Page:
mustangsal85
Nov. 16, 2011, 01:27 PM
It's hard to ride as often as you'd like when there is not a program in place outside of weekly lessons. It's very difficult to make improvements. I ride 5-6 days a week but I also have my own horse. Prior to that I was taking 2 lessons a week and schooling whatever my trainer needed exercised which averaged out to 3-4 days of riding. Before that I was in only weekly lessons.

bits619
Nov. 16, 2011, 02:11 PM
OP, if there's a way for you to find another ride per week, try to make it happen. It's not always solely just taking more lessons or leasing (can be costly). Does your barn have a work exchange program? Are there boarders that need a butt in the saddle while they go on vacation? Some boarders or barn owners may want a more advanced rider of course but there's no harm in asking politely and being gracious/grateful for any opportunity!

If your barn isn't one in which individuals can find extra opportunities without owning or leasing, perhaps it'd be worth your time to look into new barns. From ages 8-13 I rode at one barn in group lessons once a week. Right about then it was beginning to frustrate me over the lack of progress I felt I was making. Lessons were too expensive to take additional ones per week, plus the groups were too large and most of the hour was not... Productive. So I started riding at a second barn much further away (but close to where my family spent weekends/had family members anyways so it wasn't a totally random trip). Until I was 16 I rode at both barns, one lesson at the original place and one lesson at the other, which was cheaper (with gas back then it was probably breaking even, but the amount of hands on learning and CHEAP schooling show opportunities were so great!)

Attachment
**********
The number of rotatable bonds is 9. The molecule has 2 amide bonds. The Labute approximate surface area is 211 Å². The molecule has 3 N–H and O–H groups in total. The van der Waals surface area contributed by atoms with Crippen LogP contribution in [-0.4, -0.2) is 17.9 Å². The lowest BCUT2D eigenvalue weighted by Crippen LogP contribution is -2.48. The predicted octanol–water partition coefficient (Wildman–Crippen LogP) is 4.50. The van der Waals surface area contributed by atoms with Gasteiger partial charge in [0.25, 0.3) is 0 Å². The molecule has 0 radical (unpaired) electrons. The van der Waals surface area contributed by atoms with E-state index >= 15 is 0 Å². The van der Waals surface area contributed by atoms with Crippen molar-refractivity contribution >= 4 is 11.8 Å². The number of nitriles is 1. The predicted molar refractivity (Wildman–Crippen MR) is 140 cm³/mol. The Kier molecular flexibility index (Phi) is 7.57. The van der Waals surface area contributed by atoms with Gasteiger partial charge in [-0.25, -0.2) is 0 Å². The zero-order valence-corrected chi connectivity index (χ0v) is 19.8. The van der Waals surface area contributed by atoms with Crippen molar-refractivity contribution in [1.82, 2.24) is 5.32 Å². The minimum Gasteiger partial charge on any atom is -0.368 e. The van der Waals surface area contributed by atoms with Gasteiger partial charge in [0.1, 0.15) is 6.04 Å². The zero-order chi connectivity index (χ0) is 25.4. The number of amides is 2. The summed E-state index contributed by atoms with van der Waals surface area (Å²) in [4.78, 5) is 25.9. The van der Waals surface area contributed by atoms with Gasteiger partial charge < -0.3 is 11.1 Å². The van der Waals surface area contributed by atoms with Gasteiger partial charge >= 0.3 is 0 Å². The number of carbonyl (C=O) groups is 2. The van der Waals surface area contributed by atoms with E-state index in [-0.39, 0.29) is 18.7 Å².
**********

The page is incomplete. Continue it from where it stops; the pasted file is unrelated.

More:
Eventually, i quit the first barn and half leased an OTTB I was riding at the second barn. The quality of the lessons and showing opportunities were so much better. I was also able to go on trails, hunter paces, do some xc work, really learn about the retraining process with the OTTB.